Xenoglyph - Mytharc review
|Release date:||April 2020|
01. A Flickering Eternity
03. Shades Of Illusion
04. Wraith Chamber
05. Repression Regime
Seeing how successful this year's cosmic death metal was, cosmic black metal decided it couldn't let it win 2020 without a fight.
Quite akin to Cryptic Shift this is also a band's debut full length, but this time we have no previous material, and, in true black metal fashion, also no information about who the duo behind Xenoglyph are. What the hell am I supposed to write in my self-imposed "context info" paragraph? I was lucky enough to review a similarly cosmic album of a different genre right before this one, so I could make up a comparison. Well, I think we'd better just skip to the music on Mytharc.
Cosmic black metal generally comes in two recipes: the cold atmosphere of space's void (see Darkspace), and intergalactic forbidden knowledge of life's past and future. Quite akin to most cosmic death metal (back at the comparison, sorry), Xenoglyph opt for the latter, and a huge chunk of that is just the album's aesthetic, from the frosty but nonetheless cosmic cover art, to the album's description on Bandcamp, which is almost a better review for Mytharc than I could ever write. Mytharc "shows a unique sound in progress: one that is as bizarre as it is triumphant, as epic as it is psychedelic - a vanguard opus that demonstrates a reverence for the ancient, as well as a fondness for the futuristic". How am I supposed to compete with that?
And they're right about it. Mytharc is for the most part a traditional black metal record, the epic and atmospheric tinges as well as the title could lead you to believe at points that this is a Tolkien-inspired affair, but that's just the surface. Even though the core is traditional, Xenoglyph sprinkle all sorts of progressive and psychedelic sounds throughout the album, so much so that it tinges closer and closer to sounding avant-garde at times, one that is less about being dramatically out-there and more about finding unexplored sounds within traditional black metal's already well-charted territories. So calling this "avant-garde" might be giving wrong expectations, but it's not really a false label.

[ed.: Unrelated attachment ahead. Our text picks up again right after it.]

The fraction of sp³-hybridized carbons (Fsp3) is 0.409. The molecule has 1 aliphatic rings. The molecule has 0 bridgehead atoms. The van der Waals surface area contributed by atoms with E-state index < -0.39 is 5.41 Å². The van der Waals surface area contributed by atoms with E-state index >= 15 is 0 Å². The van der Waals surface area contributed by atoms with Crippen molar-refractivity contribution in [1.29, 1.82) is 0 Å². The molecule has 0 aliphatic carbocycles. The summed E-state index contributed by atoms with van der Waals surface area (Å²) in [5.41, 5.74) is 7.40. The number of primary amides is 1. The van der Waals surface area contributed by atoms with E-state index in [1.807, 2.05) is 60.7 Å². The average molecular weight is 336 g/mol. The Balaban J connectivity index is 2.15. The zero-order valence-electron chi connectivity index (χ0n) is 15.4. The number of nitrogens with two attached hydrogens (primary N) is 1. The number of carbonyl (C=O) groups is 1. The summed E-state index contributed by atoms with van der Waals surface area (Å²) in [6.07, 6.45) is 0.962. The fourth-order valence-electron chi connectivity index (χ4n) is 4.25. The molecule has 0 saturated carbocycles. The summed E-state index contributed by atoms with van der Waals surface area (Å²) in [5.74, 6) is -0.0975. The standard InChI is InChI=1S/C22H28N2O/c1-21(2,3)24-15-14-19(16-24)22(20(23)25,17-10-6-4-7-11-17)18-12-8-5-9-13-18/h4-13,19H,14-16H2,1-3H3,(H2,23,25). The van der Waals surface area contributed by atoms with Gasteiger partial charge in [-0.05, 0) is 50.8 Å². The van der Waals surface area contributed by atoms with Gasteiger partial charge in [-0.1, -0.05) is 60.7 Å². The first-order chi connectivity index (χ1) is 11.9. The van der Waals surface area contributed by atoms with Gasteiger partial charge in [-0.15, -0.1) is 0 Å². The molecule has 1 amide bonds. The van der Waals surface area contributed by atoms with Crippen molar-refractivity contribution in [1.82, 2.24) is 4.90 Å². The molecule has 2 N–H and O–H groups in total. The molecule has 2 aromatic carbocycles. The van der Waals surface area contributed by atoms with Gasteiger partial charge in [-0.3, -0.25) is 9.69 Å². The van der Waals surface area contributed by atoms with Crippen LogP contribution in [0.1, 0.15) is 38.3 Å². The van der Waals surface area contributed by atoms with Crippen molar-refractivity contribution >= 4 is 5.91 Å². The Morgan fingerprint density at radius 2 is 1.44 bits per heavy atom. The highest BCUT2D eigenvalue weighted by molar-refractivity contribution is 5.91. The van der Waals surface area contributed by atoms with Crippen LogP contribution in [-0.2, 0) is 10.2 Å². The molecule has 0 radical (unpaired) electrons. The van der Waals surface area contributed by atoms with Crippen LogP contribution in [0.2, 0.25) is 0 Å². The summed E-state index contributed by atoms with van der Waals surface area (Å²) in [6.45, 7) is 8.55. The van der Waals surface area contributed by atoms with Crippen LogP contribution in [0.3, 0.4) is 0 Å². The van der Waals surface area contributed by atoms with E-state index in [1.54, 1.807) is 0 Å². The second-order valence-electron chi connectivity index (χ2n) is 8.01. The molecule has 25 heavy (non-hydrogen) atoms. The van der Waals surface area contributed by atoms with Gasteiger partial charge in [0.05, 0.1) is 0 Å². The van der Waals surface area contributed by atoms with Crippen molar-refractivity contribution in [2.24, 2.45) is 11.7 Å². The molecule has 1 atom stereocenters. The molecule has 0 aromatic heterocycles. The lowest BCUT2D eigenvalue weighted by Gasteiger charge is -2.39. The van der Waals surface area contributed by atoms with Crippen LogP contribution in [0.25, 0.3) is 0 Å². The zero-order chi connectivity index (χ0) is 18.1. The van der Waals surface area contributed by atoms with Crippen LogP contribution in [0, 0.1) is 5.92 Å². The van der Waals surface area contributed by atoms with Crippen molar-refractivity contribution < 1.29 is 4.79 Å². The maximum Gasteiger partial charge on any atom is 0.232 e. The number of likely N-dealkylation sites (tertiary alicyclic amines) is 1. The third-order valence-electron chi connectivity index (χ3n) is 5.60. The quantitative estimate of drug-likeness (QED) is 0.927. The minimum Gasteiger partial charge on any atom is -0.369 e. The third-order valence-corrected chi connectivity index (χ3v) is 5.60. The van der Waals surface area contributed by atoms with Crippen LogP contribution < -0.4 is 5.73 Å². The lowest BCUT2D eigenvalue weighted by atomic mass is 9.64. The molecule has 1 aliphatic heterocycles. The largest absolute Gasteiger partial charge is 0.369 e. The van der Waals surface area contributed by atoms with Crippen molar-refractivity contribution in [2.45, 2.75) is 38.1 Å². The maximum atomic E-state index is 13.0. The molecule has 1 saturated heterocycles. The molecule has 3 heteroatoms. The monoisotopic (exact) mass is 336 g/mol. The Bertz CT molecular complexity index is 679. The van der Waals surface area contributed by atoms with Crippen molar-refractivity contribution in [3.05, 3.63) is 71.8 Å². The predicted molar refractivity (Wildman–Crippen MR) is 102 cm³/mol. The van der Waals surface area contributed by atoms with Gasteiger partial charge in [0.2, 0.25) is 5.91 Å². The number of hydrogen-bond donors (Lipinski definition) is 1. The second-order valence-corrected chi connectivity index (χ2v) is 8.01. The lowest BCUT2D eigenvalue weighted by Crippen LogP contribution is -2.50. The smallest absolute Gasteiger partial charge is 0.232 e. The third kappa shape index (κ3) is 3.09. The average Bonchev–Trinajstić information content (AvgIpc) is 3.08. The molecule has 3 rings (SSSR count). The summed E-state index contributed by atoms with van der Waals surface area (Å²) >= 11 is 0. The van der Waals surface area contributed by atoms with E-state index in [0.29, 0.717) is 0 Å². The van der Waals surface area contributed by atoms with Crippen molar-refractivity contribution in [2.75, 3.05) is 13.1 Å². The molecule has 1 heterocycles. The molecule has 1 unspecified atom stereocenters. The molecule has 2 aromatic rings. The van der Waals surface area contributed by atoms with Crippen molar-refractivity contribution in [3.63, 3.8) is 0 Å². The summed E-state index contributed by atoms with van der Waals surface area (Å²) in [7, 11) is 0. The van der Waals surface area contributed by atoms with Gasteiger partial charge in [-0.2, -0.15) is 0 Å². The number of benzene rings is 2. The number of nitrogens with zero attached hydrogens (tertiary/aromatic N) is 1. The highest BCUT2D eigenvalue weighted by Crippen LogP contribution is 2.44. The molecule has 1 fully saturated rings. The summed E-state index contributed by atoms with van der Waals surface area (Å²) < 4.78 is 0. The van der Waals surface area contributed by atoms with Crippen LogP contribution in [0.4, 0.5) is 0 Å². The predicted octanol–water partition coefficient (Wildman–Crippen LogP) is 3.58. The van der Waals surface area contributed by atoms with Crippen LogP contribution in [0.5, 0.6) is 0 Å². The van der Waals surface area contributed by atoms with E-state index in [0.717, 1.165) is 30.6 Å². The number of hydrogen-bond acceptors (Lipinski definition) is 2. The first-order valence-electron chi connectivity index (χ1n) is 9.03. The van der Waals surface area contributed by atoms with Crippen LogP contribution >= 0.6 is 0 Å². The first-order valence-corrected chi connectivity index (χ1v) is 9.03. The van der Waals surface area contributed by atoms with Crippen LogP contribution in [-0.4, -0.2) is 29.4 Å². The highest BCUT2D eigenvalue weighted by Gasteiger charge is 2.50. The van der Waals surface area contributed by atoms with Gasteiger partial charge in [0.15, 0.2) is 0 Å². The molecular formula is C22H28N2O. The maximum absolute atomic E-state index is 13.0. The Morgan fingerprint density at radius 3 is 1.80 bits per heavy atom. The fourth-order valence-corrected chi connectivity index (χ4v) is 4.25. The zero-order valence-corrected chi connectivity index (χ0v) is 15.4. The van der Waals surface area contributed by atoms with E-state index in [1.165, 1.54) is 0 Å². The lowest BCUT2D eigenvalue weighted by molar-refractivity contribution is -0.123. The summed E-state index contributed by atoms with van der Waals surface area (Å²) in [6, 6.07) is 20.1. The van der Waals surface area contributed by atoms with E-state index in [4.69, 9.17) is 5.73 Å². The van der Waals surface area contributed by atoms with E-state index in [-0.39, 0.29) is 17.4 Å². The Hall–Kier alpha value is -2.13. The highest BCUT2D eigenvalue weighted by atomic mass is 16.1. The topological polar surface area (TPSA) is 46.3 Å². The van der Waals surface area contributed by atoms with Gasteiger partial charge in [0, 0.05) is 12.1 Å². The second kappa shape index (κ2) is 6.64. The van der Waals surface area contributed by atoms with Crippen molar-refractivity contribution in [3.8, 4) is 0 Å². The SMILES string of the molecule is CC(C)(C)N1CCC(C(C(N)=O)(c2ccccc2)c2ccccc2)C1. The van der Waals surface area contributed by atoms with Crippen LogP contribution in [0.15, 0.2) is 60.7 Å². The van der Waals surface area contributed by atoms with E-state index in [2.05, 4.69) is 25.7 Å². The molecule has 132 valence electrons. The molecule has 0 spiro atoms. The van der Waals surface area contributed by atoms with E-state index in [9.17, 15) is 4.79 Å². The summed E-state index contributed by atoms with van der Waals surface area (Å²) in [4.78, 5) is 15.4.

Perhaps this is Mytharc's flaw, it clearly shows a knack for both traditional black metal and for twisting said traditional black metal into a new form, but it's in a weird territory where I can't completely call it either of those. But very few black metal albums, regardless of how traditional they are, manage to achieve the atmosphere that is captured here, and part of it may be the production by Sorcier Des Glaces's Sébastien Robitaille. It may not be as bizarre and transcendental as I wish it were, but since this was apparently recorded in early 2018, maybe there's something already cooking that will fulfill its potential.
||Written on 24.07.2020 by|
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